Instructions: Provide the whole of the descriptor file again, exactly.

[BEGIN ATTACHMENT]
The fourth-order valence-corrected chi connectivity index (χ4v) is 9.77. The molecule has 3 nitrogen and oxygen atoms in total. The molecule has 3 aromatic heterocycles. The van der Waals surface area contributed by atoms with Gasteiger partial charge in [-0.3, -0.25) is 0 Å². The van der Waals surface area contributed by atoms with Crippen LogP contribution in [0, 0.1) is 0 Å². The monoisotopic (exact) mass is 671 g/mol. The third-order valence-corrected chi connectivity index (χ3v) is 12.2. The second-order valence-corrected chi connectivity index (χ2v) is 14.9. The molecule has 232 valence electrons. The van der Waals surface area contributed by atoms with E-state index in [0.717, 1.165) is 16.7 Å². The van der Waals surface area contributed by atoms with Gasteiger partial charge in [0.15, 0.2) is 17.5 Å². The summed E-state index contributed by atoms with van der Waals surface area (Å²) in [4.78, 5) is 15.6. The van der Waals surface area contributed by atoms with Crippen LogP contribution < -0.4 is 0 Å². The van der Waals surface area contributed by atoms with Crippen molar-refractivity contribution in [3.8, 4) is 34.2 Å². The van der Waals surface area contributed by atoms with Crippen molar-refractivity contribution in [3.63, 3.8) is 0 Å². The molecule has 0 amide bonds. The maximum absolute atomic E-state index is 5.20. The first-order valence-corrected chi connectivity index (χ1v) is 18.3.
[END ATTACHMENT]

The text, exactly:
The fourth-order valence-corrected chi connectivity index (χ4v) is 9.77. The molecule has 3 nitrogen and oxygen atoms in total. The molecule has 3 aromatic heterocycles. The van der Waals surface area contributed by atoms with Gasteiger partial charge in [-0.3, -0.25) is 0 Å². The van der Waals surface area contributed by atoms with Crippen LogP contribution in [0, 0.1) is 0 Å². The monoisotopic (exact) mass is 671 g/mol. The third-order valence-corrected chi connectivity index (χ3v) is 12.2. The second-order valence-corrected chi connectivity index (χ2v) is 14.9. The molecule has 232 valence electrons. The van der Waals surface area contributed by atoms with E-state index in [0.717, 1.165) is 16.7 Å². The van der Waals surface area contributed by atoms with Gasteiger partial charge in [0.15, 0.2) is 17.5 Å². The summed E-state index contributed by atoms with van der Waals surface area (Å²) in [4.78, 5) is 15.6. The van der Waals surface area contributed by atoms with Crippen LogP contribution < -0.4 is 0 Å². The van der Waals surface area contributed by atoms with Crippen molar-refractivity contribution in [3.8, 4) is 34.2 Å². The van der Waals surface area contributed by atoms with Crippen molar-refractivity contribution in [3.63, 3.8) is 0 Å². The molecule has 0 amide bonds. The maximum absolute atomic E-state index is 5.20. The first-order valence-corrected chi connectivity index (χ1v) is 18.3.